On March 18th, it will have been 25 years since two thieves dressed as police officers broke into the Isabella Stewart Gardner Museum in Boston, bound and gagged two guards in the basement, and “for 81 minutes, brazenly and clumsily cut two Rembrandts from their frames, smashed glass cases holding other works, and made off with a valuable yet oddball haul” including several Degas sketches, Vermeer’s “Concert,” Manet’s “Chez Tortoni. In the intervening quarter century, the paintings have yet to be recovered, and the frames still hang empty on the walls at the museum. This article from the NYTimes details the case –including new (to me) information about paint-chip samples sent anonymously to the FBI for testing, an alleged sighting of one of the Rembrandt’s in a warehouse, and about a hundred possible suspects and leads– and reads more like my type of thrilling fiction than the sad, strange reality it is. Definitely worth a read over the weekend if you love a good art heist.
Speaking of art heists, I have one to share with you on Monday. What are you up to this weekend, kiddos? My mom’s birthday is Sunday and my best friend returned from a whirlwind trip to Italy, so I will be brunching at Parc…twice in two days. What more could I possibly want?
We’re making good progress on accommodations for our upcoming trip to Italy (80 days!), having nailed down where we’re staying in Rome for the first few days (I’ll share that apartment soon!). We still need to find a place to stay in Florence, Siena, and somewhere in the Tuscan countryside between Florence and Rome (any suggestions, friends?), so naturally I’ve been devoting all of my energy into finding an apartment to rent in Paris for the last three days of the trip. Bien sûr. I’m nothing if not helpful and focused on the task at hand. We’re all set on the bookends of the trip now. After flirting with staying in the 7eme, close to the Musée Rodin, or in the 17eme near Ternes and Parc Monceau again, we couldn’t resist the siren call of Montmartre. I don’t even know why we tried fighting it. It’s where I lived for two months and where we stayed in 2013 when we got engaged. Jamal even stayed there on his own for a few days on a trip back from India. I would’ve loved to stay somewhere new, find a new little pocket of the city to explore. And we still will, but Montmartre will kind of always be our “home base” in Paris. And when we found this apartment? Well, the decision was made for us. It’s the perfect blend of modern and artist’s atelier. The windows! The raised dining room! The green tile in the kitchen! The floor tile in the kitchen! The lofted bedroom! I wonder how the owners would feel about us moving in indefinitely?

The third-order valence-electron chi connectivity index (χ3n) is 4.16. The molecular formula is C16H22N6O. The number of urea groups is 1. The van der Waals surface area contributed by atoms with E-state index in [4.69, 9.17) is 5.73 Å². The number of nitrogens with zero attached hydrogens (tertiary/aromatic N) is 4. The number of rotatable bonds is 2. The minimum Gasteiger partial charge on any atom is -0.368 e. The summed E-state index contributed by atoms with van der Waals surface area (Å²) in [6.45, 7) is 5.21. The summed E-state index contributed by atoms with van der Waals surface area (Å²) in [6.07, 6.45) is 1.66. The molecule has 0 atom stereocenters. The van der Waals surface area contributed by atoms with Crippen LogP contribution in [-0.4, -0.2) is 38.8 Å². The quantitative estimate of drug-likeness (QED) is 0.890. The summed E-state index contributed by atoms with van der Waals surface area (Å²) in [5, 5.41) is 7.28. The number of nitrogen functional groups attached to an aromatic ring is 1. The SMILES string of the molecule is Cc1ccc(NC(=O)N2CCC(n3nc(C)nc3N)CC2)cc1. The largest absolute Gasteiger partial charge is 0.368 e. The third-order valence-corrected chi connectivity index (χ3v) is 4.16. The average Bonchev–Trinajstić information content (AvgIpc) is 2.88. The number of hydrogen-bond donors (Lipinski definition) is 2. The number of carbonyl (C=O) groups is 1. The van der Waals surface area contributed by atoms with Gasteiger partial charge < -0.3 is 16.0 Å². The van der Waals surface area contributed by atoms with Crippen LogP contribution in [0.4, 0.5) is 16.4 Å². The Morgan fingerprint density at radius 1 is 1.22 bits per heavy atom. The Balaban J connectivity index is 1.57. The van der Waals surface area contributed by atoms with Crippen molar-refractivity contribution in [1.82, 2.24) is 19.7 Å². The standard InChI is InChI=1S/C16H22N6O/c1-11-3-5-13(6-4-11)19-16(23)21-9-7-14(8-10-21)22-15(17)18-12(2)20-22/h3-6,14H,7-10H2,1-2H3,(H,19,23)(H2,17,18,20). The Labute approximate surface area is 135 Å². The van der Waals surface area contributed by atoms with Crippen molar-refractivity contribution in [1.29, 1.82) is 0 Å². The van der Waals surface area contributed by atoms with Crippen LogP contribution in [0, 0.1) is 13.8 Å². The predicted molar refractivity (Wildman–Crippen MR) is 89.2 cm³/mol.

Because I surely haven’t bored you enough with talk of my writing process: while the majority of the writing I do is in paragraphs or pages at a time –fully flushed-out ideas with a cogency both standalone and in the grander narrative arc– there are other, blurrier snippets that pop up from time to time, unmoored from the novel as a whole. I’ve made mention previously of the “single sentences squeezed out of my early-morning brain on the bus,” or the half-formed lines that burst into the forefront of my consciousness before I fall asleep at night, desperate to be documented. Usually a phrase, a line of dialogue, or maybe even just two words strung together that, for whatever reason, carry an urgency that finds me scribbling by the light of my cell phone or adding yet another line to saved draft email I use for writing on the go (word count of that email alone: 9,169). More often than not, I find their rightful home in the novel without too much effort, am able to work out these unfinished thoughts eventually and nestle them in the writing where they fit, where they were meant to fit all along only it took my brain a little longer to catch up to. But then are things I’ll write down that had such an immediacy when they came to me but now might as well be hieroglyphics for all the sense they make. Herewith, a few examples:
a life of unrealized potential
vibrating with promise at him
“She lives,” Sylvie said in a low voice.
“And ad the risk of running this animal analogy into the ground,”
—But you did love her, she says in her sleep —Yes. —And now you don’t love her anymore. —No. —Now you love me.
“Monet and everyone else. Or whatever went missing. They still won’t confirm anything.”
It lacked the necessary permanence to
Too many to count, too few worth counting at all
In a way, these are as illuminating about the way this novel is going for me as the ‘official’ first draft document. But I also feel like Lucas, from “Empire Records”: “Who knows where thoughts come from, they just appear.” I love these little unfinished thoughts, even though sometimes I feel schizophrenic when they charge into my brain out of nowhere and disappear just as quickly, leaving me muttering whatever it was out loud so I don’t forget it, as I’m digging through my bag for a pen.